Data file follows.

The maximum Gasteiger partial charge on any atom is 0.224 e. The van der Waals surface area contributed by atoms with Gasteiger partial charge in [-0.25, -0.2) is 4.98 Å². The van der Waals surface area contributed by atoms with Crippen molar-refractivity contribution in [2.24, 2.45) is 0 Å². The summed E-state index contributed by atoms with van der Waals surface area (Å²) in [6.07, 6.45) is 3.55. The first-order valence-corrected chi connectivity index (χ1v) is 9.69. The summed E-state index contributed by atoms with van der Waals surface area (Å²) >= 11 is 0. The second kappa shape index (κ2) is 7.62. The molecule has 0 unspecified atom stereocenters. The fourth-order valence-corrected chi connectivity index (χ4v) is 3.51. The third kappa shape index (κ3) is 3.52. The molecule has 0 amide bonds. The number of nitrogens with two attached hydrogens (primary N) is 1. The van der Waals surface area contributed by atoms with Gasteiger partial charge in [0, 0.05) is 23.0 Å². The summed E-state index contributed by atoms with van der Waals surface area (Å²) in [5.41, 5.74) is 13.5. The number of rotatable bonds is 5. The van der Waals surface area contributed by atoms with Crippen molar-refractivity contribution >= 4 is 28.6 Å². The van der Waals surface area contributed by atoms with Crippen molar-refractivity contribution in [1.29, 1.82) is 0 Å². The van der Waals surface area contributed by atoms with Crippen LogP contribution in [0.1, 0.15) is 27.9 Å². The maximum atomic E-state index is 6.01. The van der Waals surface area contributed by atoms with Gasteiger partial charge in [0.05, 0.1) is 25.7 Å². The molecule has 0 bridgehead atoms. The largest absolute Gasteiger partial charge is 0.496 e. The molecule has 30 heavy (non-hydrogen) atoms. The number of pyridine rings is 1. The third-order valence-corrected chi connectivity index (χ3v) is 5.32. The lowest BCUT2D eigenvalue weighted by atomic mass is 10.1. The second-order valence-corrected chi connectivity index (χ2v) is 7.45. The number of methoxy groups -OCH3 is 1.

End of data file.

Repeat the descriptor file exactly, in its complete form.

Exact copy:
The maximum Gasteiger partial charge on any atom is 0.224 e. The van der Waals surface area contributed by atoms with Gasteiger partial charge in [-0.25, -0.2) is 4.98 Å². The van der Waals surface area contributed by atoms with Crippen molar-refractivity contribution in [2.24, 2.45) is 0 Å². The summed E-state index contributed by atoms with van der Waals surface area (Å²) in [6.07, 6.45) is 3.55. The first-order valence-corrected chi connectivity index (χ1v) is 9.69. The summed E-state index contributed by atoms with van der Waals surface area (Å²) >= 11 is 0. The second kappa shape index (κ2) is 7.62. The molecule has 0 unspecified atom stereocenters. The fourth-order valence-corrected chi connectivity index (χ4v) is 3.51. The third kappa shape index (κ3) is 3.52. The molecule has 0 amide bonds. The number of nitrogens with two attached hydrogens (primary N) is 1. The van der Waals surface area contributed by atoms with Gasteiger partial charge in [0, 0.05) is 23.0 Å². The summed E-state index contributed by atoms with van der Waals surface area (Å²) in [5.41, 5.74) is 13.5. The number of rotatable bonds is 5. The van der Waals surface area contributed by atoms with Crippen molar-refractivity contribution >= 4 is 28.6 Å². The van der Waals surface area contributed by atoms with Crippen molar-refractivity contribution in [1.29, 1.82) is 0 Å². The van der Waals surface area contributed by atoms with Crippen LogP contribution in [0.1, 0.15) is 27.9 Å². The maximum atomic E-state index is 6.01. The van der Waals surface area contributed by atoms with Gasteiger partial charge in [0.05, 0.1) is 25.7 Å². The molecule has 0 bridgehead atoms. The largest absolute Gasteiger partial charge is 0.496 e. The molecule has 30 heavy (non-hydrogen) atoms. The number of pyridine rings is 1. The third-order valence-corrected chi connectivity index (χ3v) is 5.32. The lowest BCUT2D eigenvalue weighted by atomic mass is 10.1. The second-order valence-corrected chi connectivity index (χ2v) is 7.45. The number of methoxy groups -OCH3 is 1.